Prepositions are “governing words” or words that come before a noun or a pronoun. They express a relationship to another element in the sentence. Look at some of the common usages.
“I was waiting in the backyard to enter the house after the police went away.” “What did you break the law for?”
Words "in", "after" and "for" are prepositions in the above examples.
after above at before behind between beside besides despite for in of on
… and so on. There are more than 100 in the English language. Of, for, in, to, at and on are some of the most commonly used.
We'll rely again on YouTube and the excellent SchoolHouse Rock series for these simple but often misused words.
How to Recognize them: There is one rule of thumb that you can use to identify these words in a sentence. This rule has no exceptions and always applies, so it is like your permanent landmark when dealing with difficulties in English.
A preposition is always followed by a noun or a pronoun.
Simple enough? Let’s explore.
One will never be followed by a verb, but always by a noun of any type, like:
common noun (person, place or thing) proper noun (a name) pronoun gerund (verb + “ing”)
If you want a verb to follow one, using it in gerund form (verb in a noun form) is the only way.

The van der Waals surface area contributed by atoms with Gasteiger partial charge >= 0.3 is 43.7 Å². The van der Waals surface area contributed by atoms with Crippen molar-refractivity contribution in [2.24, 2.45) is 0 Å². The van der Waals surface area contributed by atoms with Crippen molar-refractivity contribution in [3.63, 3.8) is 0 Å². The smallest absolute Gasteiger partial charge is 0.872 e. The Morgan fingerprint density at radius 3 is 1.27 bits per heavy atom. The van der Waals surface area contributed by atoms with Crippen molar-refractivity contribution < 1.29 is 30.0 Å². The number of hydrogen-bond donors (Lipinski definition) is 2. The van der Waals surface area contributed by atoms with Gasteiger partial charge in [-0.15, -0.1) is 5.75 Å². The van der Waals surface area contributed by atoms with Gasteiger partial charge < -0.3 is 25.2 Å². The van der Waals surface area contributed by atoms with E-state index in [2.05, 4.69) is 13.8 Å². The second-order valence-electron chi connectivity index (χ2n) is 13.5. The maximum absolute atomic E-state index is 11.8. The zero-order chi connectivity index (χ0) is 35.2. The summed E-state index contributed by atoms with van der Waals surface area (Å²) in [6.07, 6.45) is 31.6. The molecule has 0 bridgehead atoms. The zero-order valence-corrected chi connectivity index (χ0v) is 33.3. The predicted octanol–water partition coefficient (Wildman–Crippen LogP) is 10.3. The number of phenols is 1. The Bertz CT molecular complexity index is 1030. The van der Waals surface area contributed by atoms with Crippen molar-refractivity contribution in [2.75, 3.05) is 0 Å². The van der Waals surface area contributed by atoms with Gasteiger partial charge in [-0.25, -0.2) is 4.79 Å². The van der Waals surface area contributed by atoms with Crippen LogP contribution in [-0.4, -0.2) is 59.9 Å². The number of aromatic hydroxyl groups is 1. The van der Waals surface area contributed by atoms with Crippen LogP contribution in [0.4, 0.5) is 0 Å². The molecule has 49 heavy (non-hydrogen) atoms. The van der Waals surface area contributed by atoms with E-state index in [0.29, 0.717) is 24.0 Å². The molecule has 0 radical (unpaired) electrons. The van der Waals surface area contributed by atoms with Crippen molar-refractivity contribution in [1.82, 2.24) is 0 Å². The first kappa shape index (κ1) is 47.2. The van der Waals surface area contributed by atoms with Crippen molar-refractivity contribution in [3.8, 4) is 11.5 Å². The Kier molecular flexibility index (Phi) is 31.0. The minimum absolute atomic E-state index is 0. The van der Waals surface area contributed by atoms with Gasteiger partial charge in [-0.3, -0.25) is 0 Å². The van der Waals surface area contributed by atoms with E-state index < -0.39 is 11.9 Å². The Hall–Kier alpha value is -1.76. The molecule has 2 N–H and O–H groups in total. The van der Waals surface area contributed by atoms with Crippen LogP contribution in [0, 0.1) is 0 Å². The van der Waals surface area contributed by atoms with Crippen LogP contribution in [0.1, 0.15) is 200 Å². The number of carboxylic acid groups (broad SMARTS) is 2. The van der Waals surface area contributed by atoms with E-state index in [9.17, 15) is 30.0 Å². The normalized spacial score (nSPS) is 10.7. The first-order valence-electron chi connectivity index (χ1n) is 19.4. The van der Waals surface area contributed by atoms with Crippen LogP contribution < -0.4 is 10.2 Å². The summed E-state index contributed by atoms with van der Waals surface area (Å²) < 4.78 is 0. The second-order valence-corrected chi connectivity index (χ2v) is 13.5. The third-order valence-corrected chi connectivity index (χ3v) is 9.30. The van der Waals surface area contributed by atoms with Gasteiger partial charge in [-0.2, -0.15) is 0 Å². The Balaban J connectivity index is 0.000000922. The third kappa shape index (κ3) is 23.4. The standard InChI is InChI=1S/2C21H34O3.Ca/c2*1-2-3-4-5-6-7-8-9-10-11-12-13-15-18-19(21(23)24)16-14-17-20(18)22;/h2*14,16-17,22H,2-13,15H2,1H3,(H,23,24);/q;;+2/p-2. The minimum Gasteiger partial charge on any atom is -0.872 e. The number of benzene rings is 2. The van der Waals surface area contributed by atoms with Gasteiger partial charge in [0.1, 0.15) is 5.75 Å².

Example of gerund: drinking = drink (verb) + “ing”
Short exercise: Look at the following sentences:
I don’t like to do homework. They will need to go early tomorrow. Rebecca used to visit Grandma daily.
The above sentences defy our one rule above, don’t they? The first sentence has the preposition “to” followed by the verb “do”. Similarly, the second one has the word “to” followed by the verb “go” and finally the third one has it followed by the verb “visit”.
Yet, these sound perfectly well-written in English. How is that possible?
Answer: The word “to” in the above sentences is not a prepositional form. It is a part of another grammatical concept known as an “Infinitive” in English. All phrases like “to do”, “to go”, “to visit”, “to ask”, “to wander”, etc. form infinitives.
Prepositions can be Classified in the 2 types listed below:
Of Place Of Time (at, in, on)
1. Of Place: Used to describe a place in a sentence. We use at for a point in space, in for mentioning an enclosed place and on for mentioning the top or surface of something.
I went to the store at the road’s corner. She is in the room. I met her on the way.
2. Of Time: Used to describe a time period in a sentence. We use at for an exact time, in for mentioning months, years, decades and long spans of time and on for days and dates.
I went to the store at 10 am. It will rain in July. My Birthday is on Wednesday.
In, on and at are not used when using words like last, every, next, etc. Omit their use as shown below.
I went sky-diving last year. The Smiths will go for a world tour this June. We visit the grandparents every Christmas.